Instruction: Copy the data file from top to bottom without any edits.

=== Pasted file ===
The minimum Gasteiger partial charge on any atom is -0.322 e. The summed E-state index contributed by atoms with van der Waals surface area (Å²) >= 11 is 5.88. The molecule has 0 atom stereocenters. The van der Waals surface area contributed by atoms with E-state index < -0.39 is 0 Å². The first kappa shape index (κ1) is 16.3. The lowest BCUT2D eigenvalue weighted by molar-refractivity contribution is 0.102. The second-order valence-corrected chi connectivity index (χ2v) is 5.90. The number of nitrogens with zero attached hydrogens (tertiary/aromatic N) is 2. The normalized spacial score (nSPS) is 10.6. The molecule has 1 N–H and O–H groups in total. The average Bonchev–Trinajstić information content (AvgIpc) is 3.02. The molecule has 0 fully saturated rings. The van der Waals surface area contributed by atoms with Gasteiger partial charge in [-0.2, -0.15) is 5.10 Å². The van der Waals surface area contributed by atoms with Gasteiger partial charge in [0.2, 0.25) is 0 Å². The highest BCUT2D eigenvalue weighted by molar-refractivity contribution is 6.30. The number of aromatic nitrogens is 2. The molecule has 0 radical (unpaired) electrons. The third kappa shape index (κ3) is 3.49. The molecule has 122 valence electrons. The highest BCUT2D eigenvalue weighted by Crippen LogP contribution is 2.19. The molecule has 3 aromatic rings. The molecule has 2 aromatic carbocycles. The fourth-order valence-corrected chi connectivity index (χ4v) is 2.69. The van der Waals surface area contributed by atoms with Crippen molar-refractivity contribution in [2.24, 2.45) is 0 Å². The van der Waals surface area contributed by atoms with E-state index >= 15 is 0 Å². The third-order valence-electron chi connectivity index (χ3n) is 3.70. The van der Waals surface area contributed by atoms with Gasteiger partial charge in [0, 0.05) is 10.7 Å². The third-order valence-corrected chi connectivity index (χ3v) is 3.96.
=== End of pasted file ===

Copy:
The minimum Gasteiger partial charge on any atom is -0.322 e. The summed E-state index contributed by atoms with van der Waals surface area (Å²) >= 11 is 5.88. The molecule has 0 atom stereocenters. The van der Waals surface area contributed by atoms with E-state index < -0.39 is 0 Å². The first kappa shape index (κ1) is 16.3. The lowest BCUT2D eigenvalue weighted by molar-refractivity contribution is 0.102. The second-order valence-corrected chi connectivity index (χ2v) is 5.90. The number of nitrogens with zero attached hydrogens (tertiary/aromatic N) is 2. The normalized spacial score (nSPS) is 10.6. The molecule has 1 N–H and O–H groups in total. The average Bonchev–Trinajstić information content (AvgIpc) is 3.02. The molecule has 0 fully saturated rings. The van der Waals surface area contributed by atoms with Gasteiger partial charge in [-0.2, -0.15) is 5.10 Å². The van der Waals surface area contributed by atoms with Gasteiger partial charge in [0.2, 0.25) is 0 Å². The highest BCUT2D eigenvalue weighted by molar-refractivity contribution is 6.30. The number of aromatic nitrogens is 2. The molecule has 0 radical (unpaired) electrons. The third kappa shape index (κ3) is 3.49. The molecule has 122 valence electrons. The highest BCUT2D eigenvalue weighted by Crippen LogP contribution is 2.19. The molecule has 3 aromatic rings. The molecule has 2 aromatic carbocycles. The fourth-order valence-corrected chi connectivity index (χ4v) is 2.69. The van der Waals surface area contributed by atoms with Crippen molar-refractivity contribution in [2.24, 2.45) is 0 Å². The van der Waals surface area contributed by atoms with E-state index >= 15 is 0 Å². The third-order valence-electron chi connectivity index (χ3n) is 3.70. The van der Waals surface area contributed by atoms with Gasteiger partial charge in [0, 0.05) is 10.7 Å². The third-order valence-corrected chi connectivity index (χ3v) is 3.96.